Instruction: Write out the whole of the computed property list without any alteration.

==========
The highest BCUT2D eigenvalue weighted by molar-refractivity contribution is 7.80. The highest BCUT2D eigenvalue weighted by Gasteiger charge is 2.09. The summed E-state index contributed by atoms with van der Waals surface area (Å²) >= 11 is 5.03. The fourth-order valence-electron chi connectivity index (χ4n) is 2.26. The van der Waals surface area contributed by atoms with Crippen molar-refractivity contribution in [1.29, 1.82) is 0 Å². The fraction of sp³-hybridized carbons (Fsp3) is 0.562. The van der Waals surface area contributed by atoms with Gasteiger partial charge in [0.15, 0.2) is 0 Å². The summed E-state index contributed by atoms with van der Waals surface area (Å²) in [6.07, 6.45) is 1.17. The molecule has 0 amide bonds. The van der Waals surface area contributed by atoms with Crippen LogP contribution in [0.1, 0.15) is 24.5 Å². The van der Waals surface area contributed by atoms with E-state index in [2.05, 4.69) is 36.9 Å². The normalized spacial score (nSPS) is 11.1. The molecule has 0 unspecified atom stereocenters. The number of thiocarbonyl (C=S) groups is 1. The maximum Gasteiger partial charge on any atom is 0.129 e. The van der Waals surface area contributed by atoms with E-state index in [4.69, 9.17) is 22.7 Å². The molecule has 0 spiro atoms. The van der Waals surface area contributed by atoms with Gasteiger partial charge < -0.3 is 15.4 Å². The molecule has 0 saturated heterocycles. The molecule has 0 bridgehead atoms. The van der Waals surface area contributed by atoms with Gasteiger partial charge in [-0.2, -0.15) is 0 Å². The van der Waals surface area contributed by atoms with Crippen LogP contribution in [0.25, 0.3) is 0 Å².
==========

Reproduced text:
The highest BCUT2D eigenvalue weighted by molar-refractivity contribution is 7.80. The highest BCUT2D eigenvalue weighted by Gasteiger charge is 2.09. The summed E-state index contributed by atoms with van der Waals surface area (Å²) >= 11 is 5.03. The fourth-order valence-electron chi connectivity index (χ4n) is 2.26. The van der Waals surface area contributed by atoms with Crippen molar-refractivity contribution in [1.29, 1.82) is 0 Å². The fraction of sp³-hybridized carbons (Fsp3) is 0.562. The van der Waals surface area contributed by atoms with Gasteiger partial charge in [0.15, 0.2) is 0 Å². The summed E-state index contributed by atoms with van der Waals surface area (Å²) in [6.07, 6.45) is 1.17. The molecule has 0 amide bonds. The van der Waals surface area contributed by atoms with Crippen LogP contribution in [0.1, 0.15) is 24.5 Å². The van der Waals surface area contributed by atoms with E-state index in [2.05, 4.69) is 36.9 Å². The normalized spacial score (nSPS) is 11.1. The molecule has 0 unspecified atom stereocenters. The number of thiocarbonyl (C=S) groups is 1. The maximum Gasteiger partial charge on any atom is 0.129 e. The van der Waals surface area contributed by atoms with E-state index in [4.69, 9.17) is 22.7 Å². The molecule has 0 spiro atoms. The van der Waals surface area contributed by atoms with Gasteiger partial charge < -0.3 is 15.4 Å². The molecule has 0 saturated heterocycles. The molecule has 0 bridgehead atoms. The van der Waals surface area contributed by atoms with Gasteiger partial charge in [-0.2, -0.15) is 0 Å². The van der Waals surface area contributed by atoms with Crippen LogP contribution in [0.25, 0.3) is 0 Å².